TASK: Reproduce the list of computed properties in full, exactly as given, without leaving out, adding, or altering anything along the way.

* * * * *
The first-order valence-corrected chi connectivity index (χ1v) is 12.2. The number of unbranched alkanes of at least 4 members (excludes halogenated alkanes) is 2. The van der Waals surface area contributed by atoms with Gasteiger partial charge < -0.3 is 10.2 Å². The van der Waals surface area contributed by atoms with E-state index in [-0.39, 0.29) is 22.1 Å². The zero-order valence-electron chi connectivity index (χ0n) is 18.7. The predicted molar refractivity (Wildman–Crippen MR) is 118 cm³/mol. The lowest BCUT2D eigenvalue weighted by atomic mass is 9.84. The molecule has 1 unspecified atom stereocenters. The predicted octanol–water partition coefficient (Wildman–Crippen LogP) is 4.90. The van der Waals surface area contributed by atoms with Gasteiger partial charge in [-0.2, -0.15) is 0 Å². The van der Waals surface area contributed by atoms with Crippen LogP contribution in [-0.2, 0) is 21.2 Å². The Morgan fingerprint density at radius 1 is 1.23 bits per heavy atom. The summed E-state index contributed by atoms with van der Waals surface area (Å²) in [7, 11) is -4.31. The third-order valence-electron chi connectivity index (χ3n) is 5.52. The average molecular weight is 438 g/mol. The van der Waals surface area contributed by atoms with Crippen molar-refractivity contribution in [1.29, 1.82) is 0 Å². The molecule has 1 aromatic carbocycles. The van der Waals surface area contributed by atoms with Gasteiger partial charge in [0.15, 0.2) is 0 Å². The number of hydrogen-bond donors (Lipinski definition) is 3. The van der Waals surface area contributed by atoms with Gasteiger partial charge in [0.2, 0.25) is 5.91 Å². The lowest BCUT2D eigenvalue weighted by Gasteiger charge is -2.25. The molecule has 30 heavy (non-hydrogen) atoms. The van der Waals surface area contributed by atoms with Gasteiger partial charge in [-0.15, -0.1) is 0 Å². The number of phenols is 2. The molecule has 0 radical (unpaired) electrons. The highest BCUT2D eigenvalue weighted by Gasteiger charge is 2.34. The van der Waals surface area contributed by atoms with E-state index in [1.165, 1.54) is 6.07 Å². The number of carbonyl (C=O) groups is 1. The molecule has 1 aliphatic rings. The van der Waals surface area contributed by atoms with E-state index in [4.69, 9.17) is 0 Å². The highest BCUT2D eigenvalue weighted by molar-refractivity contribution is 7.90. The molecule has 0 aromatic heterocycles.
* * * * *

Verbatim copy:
The first-order valence-corrected chi connectivity index (χ1v) is 12.2. The number of unbranched alkanes of at least 4 members (excludes halogenated alkanes) is 2. The van der Waals surface area contributed by atoms with Gasteiger partial charge < -0.3 is 10.2 Å². The van der Waals surface area contributed by atoms with E-state index in [-0.39, 0.29) is 22.1 Å². The zero-order valence-electron chi connectivity index (χ0n) is 18.7. The predicted molar refractivity (Wildman–Crippen MR) is 118 cm³/mol. The lowest BCUT2D eigenvalue weighted by atomic mass is 9.84. The molecule has 1 unspecified atom stereocenters. The predicted octanol–water partition coefficient (Wildman–Crippen LogP) is 4.90. The van der Waals surface area contributed by atoms with Gasteiger partial charge in [-0.2, -0.15) is 0 Å². The van der Waals surface area contributed by atoms with Crippen LogP contribution in [-0.2, 0) is 21.2 Å². The Morgan fingerprint density at radius 1 is 1.23 bits per heavy atom. The summed E-state index contributed by atoms with van der Waals surface area (Å²) in [7, 11) is -4.31. The third-order valence-electron chi connectivity index (χ3n) is 5.52. The average molecular weight is 438 g/mol. The van der Waals surface area contributed by atoms with Crippen molar-refractivity contribution in [1.29, 1.82) is 0 Å². The molecule has 1 aromatic carbocycles. The van der Waals surface area contributed by atoms with Gasteiger partial charge in [0.15, 0.2) is 0 Å². The number of hydrogen-bond donors (Lipinski definition) is 3. The van der Waals surface area contributed by atoms with Gasteiger partial charge in [0.2, 0.25) is 5.91 Å². The lowest BCUT2D eigenvalue weighted by Gasteiger charge is -2.25. The molecule has 30 heavy (non-hydrogen) atoms. The van der Waals surface area contributed by atoms with Gasteiger partial charge in [-0.15, -0.1) is 0 Å². The number of phenols is 2. The molecule has 0 radical (unpaired) electrons. The highest BCUT2D eigenvalue weighted by Gasteiger charge is 2.34. The van der Waals surface area contributed by atoms with E-state index in [1.165, 1.54) is 6.07 Å². The number of carbonyl (C=O) groups is 1. The molecule has 1 aliphatic rings. The van der Waals surface area contributed by atoms with E-state index in [4.69, 9.17) is 0 Å². The highest BCUT2D eigenvalue weighted by molar-refractivity contribution is 7.90. The molecule has 0 aromatic heterocycles.